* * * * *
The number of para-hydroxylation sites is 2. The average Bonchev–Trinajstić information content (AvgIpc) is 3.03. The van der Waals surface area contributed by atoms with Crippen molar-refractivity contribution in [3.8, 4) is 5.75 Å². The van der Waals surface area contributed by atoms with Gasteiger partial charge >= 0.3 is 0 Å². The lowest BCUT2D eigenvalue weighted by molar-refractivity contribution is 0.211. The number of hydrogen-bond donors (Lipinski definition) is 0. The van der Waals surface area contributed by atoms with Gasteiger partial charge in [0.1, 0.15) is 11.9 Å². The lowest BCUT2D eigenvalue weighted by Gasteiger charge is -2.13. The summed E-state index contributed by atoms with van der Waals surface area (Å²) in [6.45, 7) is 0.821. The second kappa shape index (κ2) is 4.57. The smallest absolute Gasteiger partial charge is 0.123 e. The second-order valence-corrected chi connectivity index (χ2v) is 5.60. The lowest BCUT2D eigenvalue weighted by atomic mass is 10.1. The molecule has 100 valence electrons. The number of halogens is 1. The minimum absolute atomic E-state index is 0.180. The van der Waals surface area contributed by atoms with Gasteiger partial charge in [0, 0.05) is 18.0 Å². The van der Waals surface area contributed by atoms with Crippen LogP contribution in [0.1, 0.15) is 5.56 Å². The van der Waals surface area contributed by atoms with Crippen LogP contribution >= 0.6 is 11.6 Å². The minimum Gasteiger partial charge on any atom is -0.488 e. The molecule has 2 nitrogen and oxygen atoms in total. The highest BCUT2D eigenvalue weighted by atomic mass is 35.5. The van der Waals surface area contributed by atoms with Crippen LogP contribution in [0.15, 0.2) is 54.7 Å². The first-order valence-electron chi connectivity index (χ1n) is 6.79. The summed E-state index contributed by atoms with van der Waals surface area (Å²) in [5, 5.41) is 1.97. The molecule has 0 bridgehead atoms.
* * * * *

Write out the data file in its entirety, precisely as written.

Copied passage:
The number of para-hydroxylation sites is 2. The average Bonchev–Trinajstić information content (AvgIpc) is 3.03. The van der Waals surface area contributed by atoms with Crippen molar-refractivity contribution in [3.8, 4) is 5.75 Å². The van der Waals surface area contributed by atoms with Gasteiger partial charge >= 0.3 is 0 Å². The lowest BCUT2D eigenvalue weighted by molar-refractivity contribution is 0.211. The number of hydrogen-bond donors (Lipinski definition) is 0. The van der Waals surface area contributed by atoms with Gasteiger partial charge in [0.1, 0.15) is 11.9 Å². The lowest BCUT2D eigenvalue weighted by Gasteiger charge is -2.13. The summed E-state index contributed by atoms with van der Waals surface area (Å²) in [6.45, 7) is 0.821. The second kappa shape index (κ2) is 4.57. The smallest absolute Gasteiger partial charge is 0.123 e. The second-order valence-corrected chi connectivity index (χ2v) is 5.60. The lowest BCUT2D eigenvalue weighted by atomic mass is 10.1. The molecule has 100 valence electrons. The number of halogens is 1. The minimum absolute atomic E-state index is 0.180. The van der Waals surface area contributed by atoms with Gasteiger partial charge in [0, 0.05) is 18.0 Å². The van der Waals surface area contributed by atoms with Crippen LogP contribution in [0.1, 0.15) is 5.56 Å². The van der Waals surface area contributed by atoms with Crippen LogP contribution >= 0.6 is 11.6 Å². The minimum Gasteiger partial charge on any atom is -0.488 e. The molecule has 2 nitrogen and oxygen atoms in total. The highest BCUT2D eigenvalue weighted by atomic mass is 35.5. The van der Waals surface area contributed by atoms with Crippen LogP contribution in [0.15, 0.2) is 54.7 Å². The first-order valence-electron chi connectivity index (χ1n) is 6.79. The summed E-state index contributed by atoms with van der Waals surface area (Å²) in [5, 5.41) is 1.97. The molecule has 0 bridgehead atoms.